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Bristol botanist awarded prestigious medal for her contribution to natural history

Libby Houston

Libby Houston

Press release issued: 24 May 2012

A Bristol botanist is to be awarded the prestigious H. H. Bloomer medal by the Linnean Society for her contribution to natural history today [24 May 2012].

A Bristol botanist is to be awarded the prestigious H. H. Bloomer medal by the Linnean Society for her contribution to natural history today [24 May 2012].

The award will be given to Libby Houston in recognition to her exceptional contribution to knowledge of the Avon Gorge and to knowledge of the whitebeams (Sorbus) in Britain.

This outstanding achievement results from many years of study.  Shortly after she moved to Bristol in 1979 she began to help Dr Lewis Frost in the former Department of Botany at the University of Bristol with research on the Avon Gorge flora.  Early studies looked at Avon Gorge rarities such as Spiked speedwell and Bristol Rock-cress.  Her rock climbing ability allowed her to study populations nobody else could reach.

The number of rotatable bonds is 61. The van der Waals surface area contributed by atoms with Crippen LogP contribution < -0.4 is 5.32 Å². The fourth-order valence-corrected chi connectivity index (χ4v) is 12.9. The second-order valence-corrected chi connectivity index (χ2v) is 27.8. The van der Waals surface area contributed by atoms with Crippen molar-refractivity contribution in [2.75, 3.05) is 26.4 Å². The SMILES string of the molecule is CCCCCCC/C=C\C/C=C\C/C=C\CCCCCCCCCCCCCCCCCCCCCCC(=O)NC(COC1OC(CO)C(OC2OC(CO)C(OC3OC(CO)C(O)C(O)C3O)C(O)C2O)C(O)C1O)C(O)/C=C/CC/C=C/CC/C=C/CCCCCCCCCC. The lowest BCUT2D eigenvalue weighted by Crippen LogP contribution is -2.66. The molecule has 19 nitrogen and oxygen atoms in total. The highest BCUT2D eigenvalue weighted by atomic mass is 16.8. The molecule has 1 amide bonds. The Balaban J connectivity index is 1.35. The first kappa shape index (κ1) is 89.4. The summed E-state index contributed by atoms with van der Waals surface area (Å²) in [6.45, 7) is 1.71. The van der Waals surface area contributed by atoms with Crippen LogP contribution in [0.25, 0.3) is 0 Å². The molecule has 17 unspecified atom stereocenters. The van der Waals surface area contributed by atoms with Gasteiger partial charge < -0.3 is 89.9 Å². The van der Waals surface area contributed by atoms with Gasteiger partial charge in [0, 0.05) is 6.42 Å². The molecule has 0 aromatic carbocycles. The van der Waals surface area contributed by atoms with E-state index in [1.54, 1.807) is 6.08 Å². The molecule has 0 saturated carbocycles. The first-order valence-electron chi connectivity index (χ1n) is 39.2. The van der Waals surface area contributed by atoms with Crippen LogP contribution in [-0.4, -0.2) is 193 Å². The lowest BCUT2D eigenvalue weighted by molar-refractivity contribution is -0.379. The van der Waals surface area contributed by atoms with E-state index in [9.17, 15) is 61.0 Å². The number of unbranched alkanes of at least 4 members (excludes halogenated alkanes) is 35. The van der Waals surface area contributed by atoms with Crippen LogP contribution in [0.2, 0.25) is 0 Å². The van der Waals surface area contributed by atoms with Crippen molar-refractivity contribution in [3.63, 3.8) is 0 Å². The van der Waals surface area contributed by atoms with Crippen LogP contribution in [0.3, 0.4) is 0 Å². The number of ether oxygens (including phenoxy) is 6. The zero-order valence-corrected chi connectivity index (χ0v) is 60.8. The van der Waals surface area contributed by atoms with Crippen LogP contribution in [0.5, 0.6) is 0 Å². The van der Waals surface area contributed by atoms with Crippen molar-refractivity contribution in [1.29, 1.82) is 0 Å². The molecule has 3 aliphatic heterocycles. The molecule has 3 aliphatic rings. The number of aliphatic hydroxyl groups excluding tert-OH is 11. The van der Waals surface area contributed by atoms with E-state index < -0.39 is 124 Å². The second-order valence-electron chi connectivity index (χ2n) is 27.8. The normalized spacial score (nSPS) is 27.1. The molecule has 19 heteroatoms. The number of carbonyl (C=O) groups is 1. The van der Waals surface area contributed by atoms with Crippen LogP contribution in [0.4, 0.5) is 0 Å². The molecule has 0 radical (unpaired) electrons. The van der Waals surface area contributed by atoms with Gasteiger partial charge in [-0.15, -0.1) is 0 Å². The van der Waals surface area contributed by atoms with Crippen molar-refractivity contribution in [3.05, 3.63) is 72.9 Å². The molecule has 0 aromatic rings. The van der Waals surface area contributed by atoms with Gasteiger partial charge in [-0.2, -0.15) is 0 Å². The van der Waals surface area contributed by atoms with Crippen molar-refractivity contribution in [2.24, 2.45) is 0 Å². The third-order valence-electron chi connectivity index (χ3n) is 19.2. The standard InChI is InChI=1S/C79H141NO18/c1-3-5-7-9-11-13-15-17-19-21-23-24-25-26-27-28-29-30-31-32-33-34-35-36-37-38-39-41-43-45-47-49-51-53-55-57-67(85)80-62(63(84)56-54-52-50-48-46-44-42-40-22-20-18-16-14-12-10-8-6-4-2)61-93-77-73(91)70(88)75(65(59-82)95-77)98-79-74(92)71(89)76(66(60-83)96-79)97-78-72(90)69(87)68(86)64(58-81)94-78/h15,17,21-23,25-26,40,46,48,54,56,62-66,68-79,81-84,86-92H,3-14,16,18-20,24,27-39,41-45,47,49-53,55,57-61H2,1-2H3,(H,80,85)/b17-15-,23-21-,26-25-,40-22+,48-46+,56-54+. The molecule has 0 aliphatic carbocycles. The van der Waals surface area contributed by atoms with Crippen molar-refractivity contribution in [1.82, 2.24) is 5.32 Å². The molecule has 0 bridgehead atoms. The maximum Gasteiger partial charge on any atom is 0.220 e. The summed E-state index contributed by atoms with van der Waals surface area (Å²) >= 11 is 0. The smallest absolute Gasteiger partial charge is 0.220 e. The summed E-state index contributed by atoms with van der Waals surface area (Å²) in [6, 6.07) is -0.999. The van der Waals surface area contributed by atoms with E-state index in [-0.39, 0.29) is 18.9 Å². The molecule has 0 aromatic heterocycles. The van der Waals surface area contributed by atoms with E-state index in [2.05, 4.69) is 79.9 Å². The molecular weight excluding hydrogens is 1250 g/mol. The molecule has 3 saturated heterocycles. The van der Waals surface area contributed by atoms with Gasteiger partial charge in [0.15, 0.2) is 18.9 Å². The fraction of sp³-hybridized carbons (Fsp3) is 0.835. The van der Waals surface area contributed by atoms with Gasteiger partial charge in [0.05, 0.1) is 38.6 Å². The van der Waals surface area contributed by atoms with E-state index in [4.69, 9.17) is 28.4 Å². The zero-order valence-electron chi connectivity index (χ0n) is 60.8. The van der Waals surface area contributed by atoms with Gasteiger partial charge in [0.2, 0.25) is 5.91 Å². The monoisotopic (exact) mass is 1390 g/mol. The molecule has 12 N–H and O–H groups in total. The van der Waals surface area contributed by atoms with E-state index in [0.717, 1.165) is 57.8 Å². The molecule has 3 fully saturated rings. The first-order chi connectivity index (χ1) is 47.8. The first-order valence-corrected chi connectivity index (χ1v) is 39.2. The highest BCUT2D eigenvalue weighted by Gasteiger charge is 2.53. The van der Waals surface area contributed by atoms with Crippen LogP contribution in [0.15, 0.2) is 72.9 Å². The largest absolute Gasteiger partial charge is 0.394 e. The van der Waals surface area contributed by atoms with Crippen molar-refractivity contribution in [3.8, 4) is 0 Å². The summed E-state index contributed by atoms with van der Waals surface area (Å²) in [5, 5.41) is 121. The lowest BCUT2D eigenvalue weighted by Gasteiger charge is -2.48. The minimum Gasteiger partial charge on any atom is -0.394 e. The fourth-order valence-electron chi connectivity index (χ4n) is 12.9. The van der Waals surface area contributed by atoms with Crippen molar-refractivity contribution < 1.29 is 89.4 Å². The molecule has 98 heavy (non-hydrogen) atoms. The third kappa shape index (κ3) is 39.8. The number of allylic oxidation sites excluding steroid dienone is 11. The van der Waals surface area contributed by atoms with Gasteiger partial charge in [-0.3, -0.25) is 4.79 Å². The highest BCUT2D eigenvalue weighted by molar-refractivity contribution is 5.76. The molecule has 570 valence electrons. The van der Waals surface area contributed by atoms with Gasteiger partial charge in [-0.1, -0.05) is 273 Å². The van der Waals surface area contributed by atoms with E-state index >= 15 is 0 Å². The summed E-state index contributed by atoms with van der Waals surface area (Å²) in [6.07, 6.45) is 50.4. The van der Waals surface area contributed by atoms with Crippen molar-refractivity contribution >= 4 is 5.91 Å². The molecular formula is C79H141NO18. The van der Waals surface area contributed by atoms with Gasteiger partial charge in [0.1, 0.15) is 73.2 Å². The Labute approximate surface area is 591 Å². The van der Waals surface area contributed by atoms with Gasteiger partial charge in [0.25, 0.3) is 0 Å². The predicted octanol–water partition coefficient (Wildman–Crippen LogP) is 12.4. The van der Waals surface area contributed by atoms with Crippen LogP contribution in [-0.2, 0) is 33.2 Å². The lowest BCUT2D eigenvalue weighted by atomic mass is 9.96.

Much of her recent work has been on endemic Avon Gorge Whitebeams (Sorbus) in collaboration with Simon Hiscock, Professor of Botany in the University’s School of Biological Sciences, and Dr Tim Rich of National Museum of Wales. This research culminated in her discovery of the unusual S. bristoliensis x aria hybrid which is named after her – S. x houstoniae.  Her work also extended to the Wye Valley and especially Cheddar where her keen eye picked out three more new whitebeam species. 

Professor Simon Hiscock said: “I am delighted Libby has been given this award. I have been working with Libby for nearly ten years and her expert knowledge of the Avon Gorge, particularly its Sorbus trees, has been critical to our research.”

The Linnean Society is one of the premier scientific societies in the world, whose mission is the cultivation of the science of natural history in all its branches. 

The H. H. Bloomer medal by the Linnean Society is made once a year to an outstanding amateur biologist.